Pigments - The technician should be willing to show you the MSDS (materials safety data sheets), full identifiable ingredients list (including cas numbers), evidence of product allergy testing, and confirmation that the pigments have been specifically manufactured for Cosmetic/Medical Tattooing. If this information is not available then you have no guarantees of any particular manufacturing standard that would be suitable for medical tattooing.

Random testing of a standard range of body art pigments by New Zealand health regulators6 showed variable levels of compliance with recommended limits on levels of heavy metals such as Lead, Cadmium, Cobalt, Mercury, Arsenic and other substances which may be harmful to human health. A study conducted by scientists in Denmark7 found that 10% of unopened bottles of body art pigments that they tested were contaminated with micro-organisms and 17% of previously opened bottles were contaminated.

In May/June 2014 European and Australian health regulators issued a recall on 9 tattoo pigments listing the health threat as 'serious', seven of the tattoo pigment products were found to contain a cancer-causing chemical (carcinogen) 4-methyl-m-phenylendiamine and four also contained other contaminants (including lead and copper or arsenic, lead and nickel).

Australian regulators noted that "the products recalled originated mainly from the USA (five products), China (three products), and Japan (one product) indicating that inks sourced from North America are not safer than those from other countries". This is a significant conclusion because service providers sometimes claim they are using safer pigments because they sourced them from the USA.

Also body art pigments often contain azo dyes some of which have a higher incidence of allergy and skin reactions in comparison to other colourants and may also liberate potentially cancer causing aromatic amines 8. For these reasons well trained Para/Medical Tattooists will preferentially use pigments that have been specifically manufactured for cometic and medical tattooing so that they know the manufacturer is restricting their use of colourant ingredients to a much narrower range of safer ingredients and are also providing a product that has guaranteed sterility.

No matter how careful a technician is with their hygiene each time that a bottle of pigment is reopened there is a small chance of contaminating the pigment and or its container, the larger the bottle of pigment is the more often it will be reused and the greater the risk is of cross infection. For these reasons the technician should also be able to offer the service to you with the option of a single use pigment if you prefer that most hygienic option.

Example of a Single Use
Medical Tattoo Pigment

Vial of Single Use Medical Tattoo Pigment


Large bottles of pigment greater in size than 15ml, as are typically used in the body art industry, have the greatest risk of being contaminated with micro-organisms.


Our Position:
standard body art pigments should not be used for medical tattooing services.

Infection Prevention - In most countries the regulatory standards in place relating to tattooing were created to contend with standard body art and cosmetic tattooing, we are yet to see regulations that make adequate specific provisions for medical tattooing from any country. There is a potential for the development of a Salon Acquired Infection 9 following any tattoo service and due to the additional health considerations of patients who may seek medical tattoo services it is reasonable to expect a higher standard of procedural hygiene than would normally be provided at a tattoo studio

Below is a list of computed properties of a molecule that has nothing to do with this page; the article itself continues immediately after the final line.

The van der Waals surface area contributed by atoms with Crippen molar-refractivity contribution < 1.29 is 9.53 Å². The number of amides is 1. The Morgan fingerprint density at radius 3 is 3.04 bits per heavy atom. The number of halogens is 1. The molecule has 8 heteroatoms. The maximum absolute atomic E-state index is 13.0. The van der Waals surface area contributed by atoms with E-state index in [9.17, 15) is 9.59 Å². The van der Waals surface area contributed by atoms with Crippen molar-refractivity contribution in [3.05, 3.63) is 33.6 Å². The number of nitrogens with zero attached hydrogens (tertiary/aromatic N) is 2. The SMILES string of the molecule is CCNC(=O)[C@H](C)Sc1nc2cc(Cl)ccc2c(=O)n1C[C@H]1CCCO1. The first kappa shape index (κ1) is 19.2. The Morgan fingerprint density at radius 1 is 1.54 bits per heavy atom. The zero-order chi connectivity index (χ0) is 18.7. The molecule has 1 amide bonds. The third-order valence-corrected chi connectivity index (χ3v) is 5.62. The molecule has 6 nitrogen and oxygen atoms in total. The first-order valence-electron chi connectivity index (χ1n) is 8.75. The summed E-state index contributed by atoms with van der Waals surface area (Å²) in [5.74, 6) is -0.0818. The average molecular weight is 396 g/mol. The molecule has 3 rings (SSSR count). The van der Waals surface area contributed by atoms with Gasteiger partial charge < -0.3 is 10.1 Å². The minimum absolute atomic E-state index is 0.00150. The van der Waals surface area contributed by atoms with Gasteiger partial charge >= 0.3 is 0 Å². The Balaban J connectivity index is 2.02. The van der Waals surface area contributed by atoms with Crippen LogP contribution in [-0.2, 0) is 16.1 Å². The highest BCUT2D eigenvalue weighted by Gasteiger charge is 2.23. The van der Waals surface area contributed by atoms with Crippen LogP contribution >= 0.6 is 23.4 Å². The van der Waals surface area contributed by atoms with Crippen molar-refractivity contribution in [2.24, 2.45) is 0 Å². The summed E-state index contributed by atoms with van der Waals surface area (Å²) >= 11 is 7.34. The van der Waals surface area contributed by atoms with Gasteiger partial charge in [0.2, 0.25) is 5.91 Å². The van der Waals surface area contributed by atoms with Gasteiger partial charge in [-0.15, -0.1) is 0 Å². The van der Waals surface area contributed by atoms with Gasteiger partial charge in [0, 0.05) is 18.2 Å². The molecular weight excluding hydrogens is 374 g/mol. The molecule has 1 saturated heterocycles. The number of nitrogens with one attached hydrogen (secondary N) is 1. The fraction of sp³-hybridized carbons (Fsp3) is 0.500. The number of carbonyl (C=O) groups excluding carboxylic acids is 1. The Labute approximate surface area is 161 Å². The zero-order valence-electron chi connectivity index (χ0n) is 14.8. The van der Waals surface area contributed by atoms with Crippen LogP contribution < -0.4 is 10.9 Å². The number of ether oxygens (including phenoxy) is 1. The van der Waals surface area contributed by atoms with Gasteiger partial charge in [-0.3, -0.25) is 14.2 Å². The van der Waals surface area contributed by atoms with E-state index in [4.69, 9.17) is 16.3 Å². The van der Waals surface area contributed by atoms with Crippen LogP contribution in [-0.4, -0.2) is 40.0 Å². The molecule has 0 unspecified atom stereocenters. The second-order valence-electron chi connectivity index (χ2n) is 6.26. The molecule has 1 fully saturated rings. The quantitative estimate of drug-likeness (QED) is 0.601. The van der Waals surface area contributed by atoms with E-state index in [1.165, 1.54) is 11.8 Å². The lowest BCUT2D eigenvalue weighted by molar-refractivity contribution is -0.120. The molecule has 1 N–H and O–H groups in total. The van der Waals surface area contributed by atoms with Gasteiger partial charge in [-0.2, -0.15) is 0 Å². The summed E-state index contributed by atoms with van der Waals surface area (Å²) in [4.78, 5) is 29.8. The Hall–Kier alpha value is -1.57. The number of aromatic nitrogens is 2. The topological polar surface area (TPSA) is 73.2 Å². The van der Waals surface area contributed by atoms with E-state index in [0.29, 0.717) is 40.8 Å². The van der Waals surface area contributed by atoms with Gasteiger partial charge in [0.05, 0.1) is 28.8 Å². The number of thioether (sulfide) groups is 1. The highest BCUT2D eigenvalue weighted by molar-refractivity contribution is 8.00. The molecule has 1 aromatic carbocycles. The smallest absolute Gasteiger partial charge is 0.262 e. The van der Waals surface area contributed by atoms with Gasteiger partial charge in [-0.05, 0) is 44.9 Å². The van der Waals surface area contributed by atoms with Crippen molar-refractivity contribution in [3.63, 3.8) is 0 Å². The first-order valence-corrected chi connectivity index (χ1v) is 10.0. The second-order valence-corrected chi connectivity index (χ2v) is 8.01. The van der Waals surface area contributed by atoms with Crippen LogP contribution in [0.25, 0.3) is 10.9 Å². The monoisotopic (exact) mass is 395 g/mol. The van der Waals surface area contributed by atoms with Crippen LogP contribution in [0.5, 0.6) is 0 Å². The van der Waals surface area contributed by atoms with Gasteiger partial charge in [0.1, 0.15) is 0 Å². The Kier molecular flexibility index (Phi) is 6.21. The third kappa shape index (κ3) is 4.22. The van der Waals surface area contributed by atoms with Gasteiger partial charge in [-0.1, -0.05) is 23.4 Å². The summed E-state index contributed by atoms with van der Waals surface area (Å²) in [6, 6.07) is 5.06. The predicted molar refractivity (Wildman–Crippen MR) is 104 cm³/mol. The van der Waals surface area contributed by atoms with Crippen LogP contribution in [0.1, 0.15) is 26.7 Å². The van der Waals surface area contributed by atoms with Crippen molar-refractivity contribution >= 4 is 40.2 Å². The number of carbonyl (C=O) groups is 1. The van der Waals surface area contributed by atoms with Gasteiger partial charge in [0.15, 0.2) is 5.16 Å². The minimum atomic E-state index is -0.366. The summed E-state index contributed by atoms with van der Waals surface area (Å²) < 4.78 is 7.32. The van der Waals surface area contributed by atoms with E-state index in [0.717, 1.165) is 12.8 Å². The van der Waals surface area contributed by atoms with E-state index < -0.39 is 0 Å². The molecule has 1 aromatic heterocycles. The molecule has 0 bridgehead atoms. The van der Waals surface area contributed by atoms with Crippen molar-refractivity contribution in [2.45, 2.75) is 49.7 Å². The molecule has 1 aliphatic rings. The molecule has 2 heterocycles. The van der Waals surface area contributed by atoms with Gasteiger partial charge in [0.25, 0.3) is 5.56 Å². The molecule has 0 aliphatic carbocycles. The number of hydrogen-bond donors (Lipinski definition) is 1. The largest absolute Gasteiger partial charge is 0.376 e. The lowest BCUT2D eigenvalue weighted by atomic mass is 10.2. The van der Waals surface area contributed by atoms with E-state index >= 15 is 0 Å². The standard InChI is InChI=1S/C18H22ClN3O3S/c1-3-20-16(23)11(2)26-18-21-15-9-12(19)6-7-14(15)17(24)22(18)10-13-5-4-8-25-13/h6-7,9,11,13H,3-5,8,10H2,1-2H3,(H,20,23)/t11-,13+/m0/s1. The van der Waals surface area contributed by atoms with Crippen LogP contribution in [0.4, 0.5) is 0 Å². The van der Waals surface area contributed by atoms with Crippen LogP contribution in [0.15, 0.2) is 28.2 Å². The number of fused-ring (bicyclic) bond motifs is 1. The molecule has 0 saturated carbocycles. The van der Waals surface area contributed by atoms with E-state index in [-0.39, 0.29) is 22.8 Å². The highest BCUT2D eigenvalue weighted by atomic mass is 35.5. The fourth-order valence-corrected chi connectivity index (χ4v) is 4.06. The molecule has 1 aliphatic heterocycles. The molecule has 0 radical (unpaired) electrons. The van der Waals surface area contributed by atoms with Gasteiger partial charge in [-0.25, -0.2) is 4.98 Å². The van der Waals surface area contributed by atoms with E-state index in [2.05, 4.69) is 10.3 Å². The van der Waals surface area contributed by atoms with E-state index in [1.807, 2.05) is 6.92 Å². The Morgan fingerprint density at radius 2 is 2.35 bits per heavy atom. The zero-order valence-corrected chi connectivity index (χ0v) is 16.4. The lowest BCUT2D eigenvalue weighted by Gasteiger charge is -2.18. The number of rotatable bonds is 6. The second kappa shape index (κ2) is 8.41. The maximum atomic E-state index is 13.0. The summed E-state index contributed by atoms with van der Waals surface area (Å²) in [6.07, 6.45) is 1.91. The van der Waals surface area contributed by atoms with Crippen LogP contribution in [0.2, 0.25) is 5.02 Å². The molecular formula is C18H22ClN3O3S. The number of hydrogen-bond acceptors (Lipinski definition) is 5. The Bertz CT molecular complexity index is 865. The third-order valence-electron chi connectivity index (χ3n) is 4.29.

Equipment - There is a wide range of equipment available for the purpose of tattooing from the traditional coil devices used by the body art industry right up to high precision microprocessor controlled devices as is often used by Cosmetic & Para/Medical Tattooists.


NB.
It is important to be aware that coil tattoo machines as used by the body art industry are not manufactured for the purpose of, or in accordance with medical equipment standards.

Also of particular importance is the quality of needles that are being used, the body art industry commonly use needles sourced from Asia which offers cheaper manufacturing and often lower quality needles as compared to clinical grade needle modules frequently used by Cosmetic & Para/Medical Tattooists sourced from countries with higher manufacturing standards such as Germany. Cosmetic/Medical Tattoo needle modules are far more hygienic due to having an internally sealed chamber which helps prevent flow back of bodily fluids into the hand piece during use.

The technician should also be able to provide independent certification of sterilization for the needles that they intend using for the procedure which can easily be provided by the manufacturer if in fact the needles are genuinely sterile, simply having the word 'sterile' or 'sterilised by gamma radiation' stamped on the needle packaging does not necessarily guarantee sterility.

Waiting Period - Understandably patients are often very keen to have their areola tattooing performed as soon as possible, completing the final finishing touches to the reconstruction is recognised as an important step towards a patients emotional healing. However during the 6-12 months after breast reconstruction the reconstructed breast may continue to change in shape, size, and orientation, as swelling subsides healing completes and final settling of the new structure occurs.

For this reason the longer that you feel you are able wait after reconstruction before having areola tattooing performed will ensure that the areola tattoo can be positioned optimally on the reconstructed breast after these changes have taken place. If surgical Nipple/Areola reconstruction has also been performed then it is best to wait 3-6 months after the surgery to permit the new areola complex to heal fully before tattooing.